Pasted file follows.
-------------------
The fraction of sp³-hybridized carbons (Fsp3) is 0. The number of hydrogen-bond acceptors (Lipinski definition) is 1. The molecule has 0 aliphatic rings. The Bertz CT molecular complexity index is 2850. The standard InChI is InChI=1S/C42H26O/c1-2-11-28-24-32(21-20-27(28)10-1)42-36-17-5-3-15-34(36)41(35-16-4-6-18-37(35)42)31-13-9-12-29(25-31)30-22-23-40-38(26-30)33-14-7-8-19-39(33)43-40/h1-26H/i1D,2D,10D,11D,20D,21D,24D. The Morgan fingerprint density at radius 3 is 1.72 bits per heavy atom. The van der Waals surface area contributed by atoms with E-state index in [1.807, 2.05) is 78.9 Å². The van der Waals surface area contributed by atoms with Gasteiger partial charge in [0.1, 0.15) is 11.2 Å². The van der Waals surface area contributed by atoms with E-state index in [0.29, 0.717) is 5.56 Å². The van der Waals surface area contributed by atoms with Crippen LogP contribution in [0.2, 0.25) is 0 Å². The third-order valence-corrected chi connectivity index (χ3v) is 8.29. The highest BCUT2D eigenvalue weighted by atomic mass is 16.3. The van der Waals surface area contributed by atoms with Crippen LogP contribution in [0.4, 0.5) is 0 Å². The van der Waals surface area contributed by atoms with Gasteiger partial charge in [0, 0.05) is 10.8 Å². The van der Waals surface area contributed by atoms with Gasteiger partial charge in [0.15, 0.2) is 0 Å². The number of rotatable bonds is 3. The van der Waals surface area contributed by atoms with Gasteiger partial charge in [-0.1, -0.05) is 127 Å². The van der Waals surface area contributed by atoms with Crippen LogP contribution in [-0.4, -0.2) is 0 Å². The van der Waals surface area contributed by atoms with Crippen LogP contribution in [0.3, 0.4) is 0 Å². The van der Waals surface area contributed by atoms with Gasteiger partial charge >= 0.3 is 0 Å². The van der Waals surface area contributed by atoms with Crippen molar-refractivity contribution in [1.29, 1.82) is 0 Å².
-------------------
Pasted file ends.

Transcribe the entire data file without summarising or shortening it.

The fraction of sp³-hybridized carbons (Fsp3) is 0. The number of hydrogen-bond acceptors (Lipinski definition) is 1. The molecule has 0 aliphatic rings. The Bertz CT molecular complexity index is 2850. The standard InChI is InChI=1S/C42H26O/c1-2-11-28-24-32(21-20-27(28)10-1)42-36-17-5-3-15-34(36)41(35-16-4-6-18-37(35)42)31-13-9-12-29(25-31)30-22-23-40-38(26-30)33-14-7-8-19-39(33)43-40/h1-26H/i1D,2D,10D,11D,20D,21D,24D. The Morgan fingerprint density at radius 3 is 1.72 bits per heavy atom. The van der Waals surface area contributed by atoms with E-state index in [1.807, 2.05) is 78.9 Å². The van der Waals surface area contributed by atoms with Gasteiger partial charge in [0.1, 0.15) is 11.2 Å². The van der Waals surface area contributed by atoms with E-state index in [0.29, 0.717) is 5.56 Å². The van der Waals surface area contributed by atoms with Crippen LogP contribution in [0.2, 0.25) is 0 Å². The third-order valence-corrected chi connectivity index (χ3v) is 8.29. The highest BCUT2D eigenvalue weighted by atomic mass is 16.3. The van der Waals surface area contributed by atoms with Crippen LogP contribution in [0.4, 0.5) is 0 Å². The van der Waals surface area contributed by atoms with Gasteiger partial charge in [0, 0.05) is 10.8 Å². The van der Waals surface area contributed by atoms with Gasteiger partial charge in [0.15, 0.2) is 0 Å². The number of rotatable bonds is 3. The van der Waals surface area contributed by atoms with Gasteiger partial charge in [-0.1, -0.05) is 127 Å². The van der Waals surface area contributed by atoms with Crippen LogP contribution in [-0.4, -0.2) is 0 Å². The van der Waals surface area contributed by atoms with Crippen LogP contribution in [0.3, 0.4) is 0 Å². The van der Waals surface area contributed by atoms with Gasteiger partial charge >= 0.3 is 0 Å². The van der Waals surface area contributed by atoms with Crippen molar-refractivity contribution in [1.29, 1.82) is 0 Å².